What is employee recognition?
Employee recognition is when a company acknowledges its staff for great work. Its goal is to encourage and reinforce behaviour that helps the business reach its goals, or is in line with the business’s values or vision. It can also be a major driving factor in employee attraction and retention.
You'll definitely recognise questions, such as: Are you hard-working? Do you go above and beyond? Are you a great team player? Countless job offers start the same way and set the tone for the rest of your working relationship. We all know that hard work is appreciated — it’s a given — but is it also rewarded and recognised in the right way?
We’re not talking about salary here, but the way your company goes about recognising and rewarding employee effort and exceptional achievements. Oh, and the fact that they dedicate a large part of their daily lives to your business!
In this guide, we’ll dissect what employee recognition is really about. Like why you should celebrate your employees more often and how you go about it.
Why is employee recognition important?
Making employees feel valued comes with a lot of benefits, such as:
- Giving staff a sense of purpose in their work
- Increasing motivation and satisfaction
- Creating a positive workplace environment
- Attracting and retaining talent
Don't underestimate the benefits of good employee recognition. You might think a simple thank you will do once a project or task is completed, but we humans are a lot more complicated than that. We want to receive praise — even if it's within our usual job description. If we don't receive positive feedback in the workplace, we're likely to experience employee burnout.
Many people can't remember the last time their manager congratulated them on a job well done, or gave them a compliment in front of everyone, and staff satisfaction drops as a result. At the same time, a lot of people can't remember when they last gave a peer or even a manager a compliment on their work. We’re all guilty here, but we all have the same needs too.
Many managers focus so much on their business doing well, that they forget that this requires their employees doing well. Receiving regular recognition and praise in a way that’s fair, honest, and genuine is good for our mental health. And ultimately, that helps create a healthy business.
What happens when employees feel unrecognised?
When you start making employee recognition a part of your workplace culture, you'll notice some big differences. If you don't, your business, employees and customers will pay the price.
On an individual level, people will be more motivated and feel like their work is more meaningful (for instance, by implementing an employee incentive scheme.) That leads to a better workplace culture and improved teamwork.
What it will eventually churn out is increased productivity and happier customers. Then, the whole cycle starts again — and it should never stop.
Apart from happier customers, you'll also have happier employees. The line between our personal and professional lives is becoming even thinner, and what we experience in one affects the other. Taking care of your employees will make their lives a little better.
When we receive positive feedback, we’re more inclined to repeat the behaviour that got us that compliment. It’s not a trick to get employees to work overtime by the way — but a way to improve overall well-being across your workforce — which will also affect the health of your business.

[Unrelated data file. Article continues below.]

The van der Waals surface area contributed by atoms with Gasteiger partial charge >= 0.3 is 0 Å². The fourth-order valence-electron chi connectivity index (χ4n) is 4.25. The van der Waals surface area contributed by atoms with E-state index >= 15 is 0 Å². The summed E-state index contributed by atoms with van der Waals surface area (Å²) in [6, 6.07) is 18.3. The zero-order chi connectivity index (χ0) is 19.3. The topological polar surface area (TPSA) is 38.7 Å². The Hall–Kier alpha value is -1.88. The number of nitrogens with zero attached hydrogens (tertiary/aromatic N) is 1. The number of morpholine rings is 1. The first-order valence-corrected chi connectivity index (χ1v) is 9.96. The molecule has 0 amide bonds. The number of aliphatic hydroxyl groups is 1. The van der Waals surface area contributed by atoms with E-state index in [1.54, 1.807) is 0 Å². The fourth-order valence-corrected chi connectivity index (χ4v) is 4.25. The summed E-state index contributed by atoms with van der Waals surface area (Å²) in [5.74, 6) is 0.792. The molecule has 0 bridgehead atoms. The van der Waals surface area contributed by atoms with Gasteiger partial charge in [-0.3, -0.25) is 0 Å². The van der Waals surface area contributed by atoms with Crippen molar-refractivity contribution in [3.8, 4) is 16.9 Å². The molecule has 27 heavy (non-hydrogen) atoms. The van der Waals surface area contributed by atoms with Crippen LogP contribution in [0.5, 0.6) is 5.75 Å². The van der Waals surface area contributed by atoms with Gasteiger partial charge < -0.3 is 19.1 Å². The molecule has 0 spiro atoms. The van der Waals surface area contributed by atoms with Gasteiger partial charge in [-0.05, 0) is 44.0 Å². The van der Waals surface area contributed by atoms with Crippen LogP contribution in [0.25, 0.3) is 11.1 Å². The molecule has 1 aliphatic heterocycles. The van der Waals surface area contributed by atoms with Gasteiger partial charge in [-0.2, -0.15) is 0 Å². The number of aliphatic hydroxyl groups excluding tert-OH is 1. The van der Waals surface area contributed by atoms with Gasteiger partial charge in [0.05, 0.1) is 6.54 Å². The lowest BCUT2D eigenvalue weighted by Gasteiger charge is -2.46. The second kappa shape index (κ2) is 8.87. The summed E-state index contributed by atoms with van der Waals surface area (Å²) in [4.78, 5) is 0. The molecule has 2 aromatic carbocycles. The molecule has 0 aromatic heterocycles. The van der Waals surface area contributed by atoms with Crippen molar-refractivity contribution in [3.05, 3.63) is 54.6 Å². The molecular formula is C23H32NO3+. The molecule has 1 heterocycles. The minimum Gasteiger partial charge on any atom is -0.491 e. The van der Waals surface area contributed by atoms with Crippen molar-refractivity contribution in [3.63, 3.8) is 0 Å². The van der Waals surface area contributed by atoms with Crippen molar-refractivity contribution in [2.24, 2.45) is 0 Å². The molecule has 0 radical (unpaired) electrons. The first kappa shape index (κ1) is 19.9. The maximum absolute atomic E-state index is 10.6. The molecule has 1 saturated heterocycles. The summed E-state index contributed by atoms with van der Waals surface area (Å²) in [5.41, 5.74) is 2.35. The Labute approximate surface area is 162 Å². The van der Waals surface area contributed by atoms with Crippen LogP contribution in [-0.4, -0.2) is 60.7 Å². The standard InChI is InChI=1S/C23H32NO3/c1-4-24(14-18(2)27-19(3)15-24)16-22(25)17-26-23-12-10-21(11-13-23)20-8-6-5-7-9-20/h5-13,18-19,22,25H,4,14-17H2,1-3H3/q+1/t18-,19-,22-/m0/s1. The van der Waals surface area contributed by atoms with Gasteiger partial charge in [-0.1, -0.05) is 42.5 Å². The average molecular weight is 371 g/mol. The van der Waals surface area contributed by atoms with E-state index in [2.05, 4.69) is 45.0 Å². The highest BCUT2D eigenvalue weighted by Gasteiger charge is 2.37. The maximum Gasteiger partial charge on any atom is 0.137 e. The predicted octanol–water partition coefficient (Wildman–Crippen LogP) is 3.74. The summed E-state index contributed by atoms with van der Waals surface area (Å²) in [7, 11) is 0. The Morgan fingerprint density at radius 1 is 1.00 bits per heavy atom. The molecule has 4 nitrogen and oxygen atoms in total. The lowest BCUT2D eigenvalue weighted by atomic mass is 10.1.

Investing in different types of employee recognition can also spark creativity and innovation in your company. What employees need is the confidence to bring new ideas forward. Knowing that they’ll be recognised for taking the initiative — even if the idea doesn't end up being a huge success — could light a fire in them and make them more willing to try new things.
Another element that shouldn't be overlooked is the trust employee recognition builds between employees and managers. Knowing your manager is truly invested in what you do and is happy to point out if something goes right, helps build trust which makes it easier to discuss issues in the workplace.
The last reason you should be investing more time and effort in recognising your team's efforts, is that it leads to lower turnover rates. So if you want to work on employee retention, start by looking at how you’re performing on employee recognition.
The key to successful recognition at work
Recognition might sound easier than it is. It’s not just compliments and cards. But with the right systems in place, it becomes natural and effortless, although it's crucial to understand what successful recognition looks like — and what it isn't.
Recognition should be delivered in a way that is:
- Meaningful: make clear what you’re actually giving recognition for, so the employee can reflect on this and know what they should be proud of.
- Timely: give recognition when it's still relevant. It's never too late for a compliment, but it's better to do it right after a project than leaving it until the Christmas party in six months. Don't make your employees wonder when they'll finally get praise for great work.
- Personal: Avoid using a generic-sounding message — take your time and personalise it. Likewise, try to make any reward meaningful to the employee as well.
- Value-oriented: It’s not just about crushing numbers or completing a project — also give praise when you see an employee acting according to company values, or being a great example for their peers. This way, you can bring your company values to life through recognition.